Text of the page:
by Annette Kik and Gunnar Klau
What does a disease like lymph cancer have in common with city heating? This unusual association popped up when CWI researcher Gunnar Klau discussed his work with a fellow researcher. Klau now exploits maths originally developed for optimizing heating networks to analyse data from cancer patients. His method appears to be faster and better than previous ones, and it is hoped that his results will help doctors in understanding the disease and in the end contribute to the quest for new and better medicines.
The types of cancer studied by Klau and his colleagues are called non-Hodgkin lymphomas - various malignant cancers originating in white blood cells and spread by the lymph node system. The disease is rather common, with several hundred patients in the Netherlands being diagnosed each year. In order to ensure a good prognosis and provide the best treatment, it is important to recognize the specific subtype of cancer that is involved. These cancer subtypes can be distinguished by a different kind of gene expression, ie the way genetic information is converted into functional products like proteins.
In molecular biology, the focus of research has recently shifted from decoding genetic sequences to analysing interactions that take place among genes and proteins. This is part of a new approach called systems biology. It is important to understand these interactions, since proteins do not function in isolation. They interact with each other and with other biomolecules to form molecular machines. These interactions are described by protein interaction networks. Huge amounts of experimental data on these networks are emerging from new high-throughput techniques like micro-arrays. Finding in a big network an active part (a subnetwork) that might contribute to the disease is like finding a needle in a haystack. When two thousand proteins are involved in a network, up to 4 × 106595 candidate subnetworks must be investigated.
In spite of the apparent impossibility of this task, Gunnar Klau found a new method with which to tackle it. How does it work? Compare it to city heating," Klau explains. "You can have big houses and small houses, far away or close by. Big houses that are located close by are most profitable for the energy company. Due to their short lengths, the pipelines are not too expensive. On the other hand, a small house far away is not profitable and will probably not be connected to the city heating network at all. Traditional optimization methods only sought the big houses nearby and stopped calculating the moment they noticed a less favourable connection. However, it is possible that just beyond the small house a group of big, profitable houses can be found. Our method can find these kinds of groups."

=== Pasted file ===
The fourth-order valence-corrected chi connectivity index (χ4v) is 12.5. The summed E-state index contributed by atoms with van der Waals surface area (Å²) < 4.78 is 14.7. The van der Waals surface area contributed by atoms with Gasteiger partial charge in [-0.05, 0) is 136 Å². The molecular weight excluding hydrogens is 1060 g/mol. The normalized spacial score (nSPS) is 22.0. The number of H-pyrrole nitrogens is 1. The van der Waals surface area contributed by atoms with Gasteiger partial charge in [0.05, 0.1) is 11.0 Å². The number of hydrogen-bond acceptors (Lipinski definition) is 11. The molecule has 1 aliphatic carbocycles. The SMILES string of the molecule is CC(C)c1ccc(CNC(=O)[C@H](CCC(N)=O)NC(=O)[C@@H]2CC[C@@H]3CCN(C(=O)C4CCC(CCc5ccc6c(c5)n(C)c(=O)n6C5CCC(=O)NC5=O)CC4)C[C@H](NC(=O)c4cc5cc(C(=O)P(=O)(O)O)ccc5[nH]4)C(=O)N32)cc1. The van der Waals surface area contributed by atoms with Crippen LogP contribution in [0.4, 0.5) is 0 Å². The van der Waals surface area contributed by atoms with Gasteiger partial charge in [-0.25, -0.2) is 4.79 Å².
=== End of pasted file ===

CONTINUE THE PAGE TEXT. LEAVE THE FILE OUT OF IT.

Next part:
In Klau's metaphor, a group of big houses stands for an active protein subnetwork. The problem of finding these subnetworks is very difficult: in mathematical terms it is known as NP complete. The lymphoma networks studied in this research count about 2000 nodes and 8000 connections. Klau used methods from discrete optimization to avoid looking at the exponential number of all subnetworks. First, he made a mathematical transformation to a known problem, the Prize Collecting Steiner Tree (PCST) problem. Then, together with statisticians from Würzburg, he developed a toolkit called 'Heinz'. Using data from medical experts, it took Heinz only a few minutes to enumerate possible interesting subnetworks!
Klau and his fellow researchers tested his system with known medical data, and found not only familiar subnetworks but even possible new interesting ones. The method is already better and faster than existing ones. "We still have to improve its accuracy and robustness," Klau says. "High-throughput biological data are extremely noisy, and the hidden subnetwork signals are quite weak."
In future, Klau wants to improve the model by integrating additional data sources to find biologically even more meaningful subnetworks. Klau: "This influences the mathematical model, because also the connections in the network will receive a score, based on co-expression of the two connected proteins. Then, the elegant transformation to the PCST-problem will not work anymore. We deal mathematically with a totally new problem, for which own theory has to be developed".
In the long term, it might be possible to analyse specific patient data faster with Klaus method. The pilot study has shown that it can distinguish between two types of lymphoma cancer. It might also recognize healthy patients from ill ones. "There is still a long way to go before this research can be applied in hospitals," Klau says. "However, I expect that it can help in studying network properties, identifying disease-related subnetworks, and network-based disease classifications. Ultimately, I hope the subnetworks computed with my mathematical methods will help to create new biological and medical knowledge which might lead to better cures."
For this research, Klau and his fellow researchers won the Outstanding Paper Award at the prestigious ISMB 2008 (16th Annual International Conference
Intelligent Systems for Molecular Biology) in Toronto, Canada. He cooperates closely with medical research partners like the Nederlands Kanker Instituut (NKI). "CWI finds it important to do this kind of interdisciplinary research," Klau says. We started a full Life Sciences Research cluster in 2009, to give this research a boost. I enjoy being part of this development.
CWI, The Netherlands
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